Greetings and welcome to Week 8 the Ocho! What follows is a weekly strategy guide covering the main slate of FanDuel guaranteed prize pools (GPPs). It will be available every Friday from now until the Super Bowl. Each section includes a short description, and to make things easier for those short on time, every player covered in this column will be listed directly below with full analysis found in their corresponding sections.
For those that want nothing but the facts, here is every player covered in this column with a quick note on each. For those that want full analysis, keep reading.
- Patrick Mahomes II – tough to fade but paying up for a quarterback not necessary.
- Aaron Rodgers – QB2 from Weeks 4-6 and offense is finally getting healthy. The best reason to fade Mahomes.
- Jameis Winston – has been better on the road than at home for fantasy points in his career. Multiple turnovers always in play but rushing production bails him out.
- Derek Carr – buy into the “motivated narrative” at home against a soft defense.
- Todd Gurley – one of nine players to be priced at $11k or more since 2011. Fade candidate.
- James Conner – should handle a lot of work in what could be a blowout in favor of the Steelers.
- Kareem Hunt – RB2 since Week 4 and now gets one of the worst run defenses in the league.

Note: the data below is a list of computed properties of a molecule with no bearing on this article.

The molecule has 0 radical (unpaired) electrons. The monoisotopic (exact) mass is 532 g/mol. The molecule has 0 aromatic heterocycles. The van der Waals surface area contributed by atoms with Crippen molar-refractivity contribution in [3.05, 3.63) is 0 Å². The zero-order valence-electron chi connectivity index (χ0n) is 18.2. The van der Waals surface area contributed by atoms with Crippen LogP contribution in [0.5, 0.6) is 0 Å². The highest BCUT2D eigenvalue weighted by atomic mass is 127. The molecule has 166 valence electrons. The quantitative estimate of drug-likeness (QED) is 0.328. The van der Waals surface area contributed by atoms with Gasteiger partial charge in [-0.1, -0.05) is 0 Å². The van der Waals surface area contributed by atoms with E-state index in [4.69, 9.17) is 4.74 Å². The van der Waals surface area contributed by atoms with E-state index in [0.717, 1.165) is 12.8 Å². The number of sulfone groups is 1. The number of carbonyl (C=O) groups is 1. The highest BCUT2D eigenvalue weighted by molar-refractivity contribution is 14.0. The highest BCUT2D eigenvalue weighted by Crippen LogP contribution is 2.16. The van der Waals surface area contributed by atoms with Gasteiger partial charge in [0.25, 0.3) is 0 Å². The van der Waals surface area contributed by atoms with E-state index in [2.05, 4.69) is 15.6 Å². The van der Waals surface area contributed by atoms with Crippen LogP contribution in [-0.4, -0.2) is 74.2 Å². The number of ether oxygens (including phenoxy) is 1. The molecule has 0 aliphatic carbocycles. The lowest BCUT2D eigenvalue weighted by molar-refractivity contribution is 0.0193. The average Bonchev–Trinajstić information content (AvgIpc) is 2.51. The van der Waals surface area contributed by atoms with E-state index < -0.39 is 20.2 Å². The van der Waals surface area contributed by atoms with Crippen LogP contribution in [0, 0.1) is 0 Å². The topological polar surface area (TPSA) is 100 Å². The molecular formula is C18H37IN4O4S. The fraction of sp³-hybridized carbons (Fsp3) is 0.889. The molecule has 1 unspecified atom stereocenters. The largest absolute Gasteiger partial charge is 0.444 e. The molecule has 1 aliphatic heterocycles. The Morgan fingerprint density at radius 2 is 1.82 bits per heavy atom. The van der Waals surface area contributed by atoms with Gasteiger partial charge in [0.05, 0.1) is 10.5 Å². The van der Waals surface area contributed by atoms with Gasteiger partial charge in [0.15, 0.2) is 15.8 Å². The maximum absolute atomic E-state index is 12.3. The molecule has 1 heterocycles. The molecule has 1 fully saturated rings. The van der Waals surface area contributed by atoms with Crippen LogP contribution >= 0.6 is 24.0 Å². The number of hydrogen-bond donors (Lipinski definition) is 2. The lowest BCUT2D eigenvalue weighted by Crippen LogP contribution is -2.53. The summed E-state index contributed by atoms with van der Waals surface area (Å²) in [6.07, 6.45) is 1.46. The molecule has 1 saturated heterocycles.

- David Johnson – last chance to prove it against a soft defense and new offensive coordinator who plans to summon Bruce Arians.
- Phillip Lindsay – Chiefs’ defense the worst in the NFL at defending the run. Lindsay should get a lot of passing down work when the Broncos fall behind. Freeman seems unlikely.
- Jordan Howard – in a nasty timeshare but leads the team in red zone opportunities and should get more at home against a busted Jets team.
- Tyreek Hill – always in play for GPPs but was shutdown by Denver in Week 4 and may not be needed this week.
- A.J. Green – one of the best matchups on the board. Pricey.
- Tyler Boyd – technically has a better matchup than Green given the Bucs history against slot receivers.
- Davante Adams – ranks second among wide receivers in red zone opportunities. 28 targets, 19 catches, 272 yards, three touchdowns over his last two games.
- Jordy Nelson – one of two reliable options for Carr.
- Chris Godwin – 15 targets, 115 yards, and a score in Winston’s two starts. Humphries also in play.
- Travis Kelce – the cheapest way to buy into the Chiefs’ high-powered offense but not necessarily a must-play.
- Jimmy Graham – Rams have a hole in the middle of the defense. Graham should draw plenty of targets in a high-scoring game.
- Jared Cook – one of two reliable options for Carr.
- O.J. Howard – ranks as TE10 despite missing most of Week 4 and splitting reps with Brate. Bengals struggle against tight ends and slot receivers.
Thoughts on Chalk
Even though creating roster uniqueness has long been the default strategy for GPPs, there’s a reason why certain players hold the confidence of the public. Remember that fading a player simply because he’s popular checks in as one of the worst processes. You wouldn’t build a lineup full of chalk; nor should you ignore a great situation in the name of contrarianism. With that said, this section will be dedicated to finding reasons why you might consider fading the players listed below. Keep in mind that all of these players are expected to have big games, so outright fades are never recommended, and be sure to check out Steve Buzzard’s percent rostered projections.
QB: Patrick Mahomes II - $9,200